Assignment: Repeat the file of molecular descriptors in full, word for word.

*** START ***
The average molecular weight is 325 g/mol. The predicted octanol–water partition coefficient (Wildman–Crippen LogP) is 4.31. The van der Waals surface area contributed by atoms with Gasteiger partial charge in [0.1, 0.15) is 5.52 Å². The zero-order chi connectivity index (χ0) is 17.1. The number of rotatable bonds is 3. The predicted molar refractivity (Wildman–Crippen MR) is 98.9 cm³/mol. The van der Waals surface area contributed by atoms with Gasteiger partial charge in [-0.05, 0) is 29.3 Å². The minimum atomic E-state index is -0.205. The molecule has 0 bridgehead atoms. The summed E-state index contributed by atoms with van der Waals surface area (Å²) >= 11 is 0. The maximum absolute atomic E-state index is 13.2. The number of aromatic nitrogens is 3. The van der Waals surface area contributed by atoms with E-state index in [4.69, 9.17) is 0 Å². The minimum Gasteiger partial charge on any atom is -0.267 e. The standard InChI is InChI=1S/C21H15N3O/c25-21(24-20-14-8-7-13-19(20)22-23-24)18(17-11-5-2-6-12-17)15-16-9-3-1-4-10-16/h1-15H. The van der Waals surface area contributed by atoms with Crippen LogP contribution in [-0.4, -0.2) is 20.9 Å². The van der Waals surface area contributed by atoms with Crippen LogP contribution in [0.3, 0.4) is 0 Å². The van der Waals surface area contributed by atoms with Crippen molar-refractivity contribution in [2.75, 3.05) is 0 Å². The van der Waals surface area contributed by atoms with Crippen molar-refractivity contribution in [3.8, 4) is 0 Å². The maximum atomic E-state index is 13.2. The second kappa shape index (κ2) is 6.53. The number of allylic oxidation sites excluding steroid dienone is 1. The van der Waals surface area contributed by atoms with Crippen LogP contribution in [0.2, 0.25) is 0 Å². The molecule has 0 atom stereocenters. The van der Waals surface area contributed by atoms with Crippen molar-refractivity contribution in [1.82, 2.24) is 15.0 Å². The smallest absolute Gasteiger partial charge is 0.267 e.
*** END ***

The average molecular weight is 325 g/mol. The predicted octanol–water partition coefficient (Wildman–Crippen LogP) is 4.31. The van der Waals surface area contributed by atoms with Gasteiger partial charge in [0.1, 0.15) is 5.52 Å². The zero-order chi connectivity index (χ0) is 17.1. The number of rotatable bonds is 3. The predicted molar refractivity (Wildman–Crippen MR) is 98.9 cm³/mol. The van der Waals surface area contributed by atoms with Gasteiger partial charge in [-0.05, 0) is 29.3 Å². The minimum atomic E-state index is -0.205. The molecule has 0 bridgehead atoms. The summed E-state index contributed by atoms with van der Waals surface area (Å²) >= 11 is 0. The maximum absolute atomic E-state index is 13.2. The number of aromatic nitrogens is 3. The van der Waals surface area contributed by atoms with E-state index in [4.69, 9.17) is 0 Å². The minimum Gasteiger partial charge on any atom is -0.267 e. The standard InChI is InChI=1S/C21H15N3O/c25-21(24-20-14-8-7-13-19(20)22-23-24)18(17-11-5-2-6-12-17)15-16-9-3-1-4-10-16/h1-15H. The van der Waals surface area contributed by atoms with Crippen LogP contribution in [-0.4, -0.2) is 20.9 Å². The van der Waals surface area contributed by atoms with Crippen LogP contribution in [0.3, 0.4) is 0 Å². The van der Waals surface area contributed by atoms with Crippen molar-refractivity contribution in [2.75, 3.05) is 0 Å². The van der Waals surface area contributed by atoms with Crippen molar-refractivity contribution in [3.8, 4) is 0 Å². The maximum atomic E-state index is 13.2. The second kappa shape index (κ2) is 6.53. The number of allylic oxidation sites excluding steroid dienone is 1. The van der Waals surface area contributed by atoms with Crippen LogP contribution in [0.2, 0.25) is 0 Å². The molecule has 0 atom stereocenters. The van der Waals surface area contributed by atoms with Crippen molar-refractivity contribution in [1.82, 2.24) is 15.0 Å². The smallest absolute Gasteiger partial charge is 0.267 e.